When being best fails the test

It is written in the book of Proverbs that a man skilled in his work shall serve before kings. Solomon, to whom this book is attributed, begins by posing a rhetorical question in Proverbs 22:29: “Do you see a man skilled in his work?” he asks. Then while the reader scours memory to fish out some prime examples of such a man, the famed king goes on to say: “I tell you, he will serve before kings, not obscure men.”

Well and good. Perhaps it should be so. The reader, however, cannot help but wonder why great skill should at best only qualify one to be a royal servant, not a king. That is to say, why should talent only qualify us to serve before kings and not alongside them? To those of us raised on global platitudinous fare the natural expectation in life is that a man skilled in his work should one day be king. This is what our parents and teachers drill into us right from childhood and it is what our faith in the justness of nature leads us to expect. But wait a moment: Who are we to cast doubt on the wise words of Ancient Israel’s sagely king, he who was reputed by his subjects to have had more wisdom “than all of Egypt”?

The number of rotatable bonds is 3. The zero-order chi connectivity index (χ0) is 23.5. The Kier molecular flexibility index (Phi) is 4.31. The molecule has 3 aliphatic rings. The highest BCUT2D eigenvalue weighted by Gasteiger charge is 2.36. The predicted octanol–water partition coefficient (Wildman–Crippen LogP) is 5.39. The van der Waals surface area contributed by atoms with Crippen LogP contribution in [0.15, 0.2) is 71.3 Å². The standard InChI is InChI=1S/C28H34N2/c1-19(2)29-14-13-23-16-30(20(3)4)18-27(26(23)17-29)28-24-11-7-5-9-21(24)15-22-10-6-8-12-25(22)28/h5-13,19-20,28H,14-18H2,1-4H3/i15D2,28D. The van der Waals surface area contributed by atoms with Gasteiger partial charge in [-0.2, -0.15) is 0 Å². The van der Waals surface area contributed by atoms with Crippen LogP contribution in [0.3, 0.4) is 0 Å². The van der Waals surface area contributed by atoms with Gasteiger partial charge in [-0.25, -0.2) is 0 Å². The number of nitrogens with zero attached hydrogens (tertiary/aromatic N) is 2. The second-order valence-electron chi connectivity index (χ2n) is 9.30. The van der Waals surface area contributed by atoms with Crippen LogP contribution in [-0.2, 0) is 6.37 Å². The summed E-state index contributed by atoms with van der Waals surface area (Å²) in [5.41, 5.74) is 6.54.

So let us take it for a fact that the best thing that great skill can secure for us in life is service before kings. This unscholarly submission to authority, however, fails to quieten the curious mind, for in its wake a further question arises: If great skill does not a king make, how then does a soul come to be king?

The answer to this question lies in the very quote we have met. Many talented people spend their lives smothered and mired in the masses of obscure men, a social structure opaque to golden light, which fact therefore denies the world a glimpse of their lustrous talent. The king, quite simply, is he who affords these talented persons a stage where they may perform before an exalted audience. This power to cast golden talent and a golden audience in a common arena is unique to kings and is what separates them from the merely great. There is no requirement for the king to be a star performer in any field; rather, his role in life is to provide the platform where talent once recognized can thrive and be brought to profitable attention.

So take time now and look around you. Do you see a man skilled in bringing talent before an exalted audience? Does he also know how to lay a stage where talent can thrive? I tell you, he will serve alongside kings! This is strikingly exemplified by the story of Bill Gates. When he developed his operating system, he could well have sold it to the computer giant IBM to have his talent displayed through its platform to the exalted audience that the IBM brand attracted. Then IBM would have been the king before whom the talented Gates served. But Gates forsook the IBM stage to create his own. He called it Microsoft. From that day to this he has served alongside kings.


(Author-poet Agona Apell is the author of The Success Genome Unravelled: Turning men from rot to rock)



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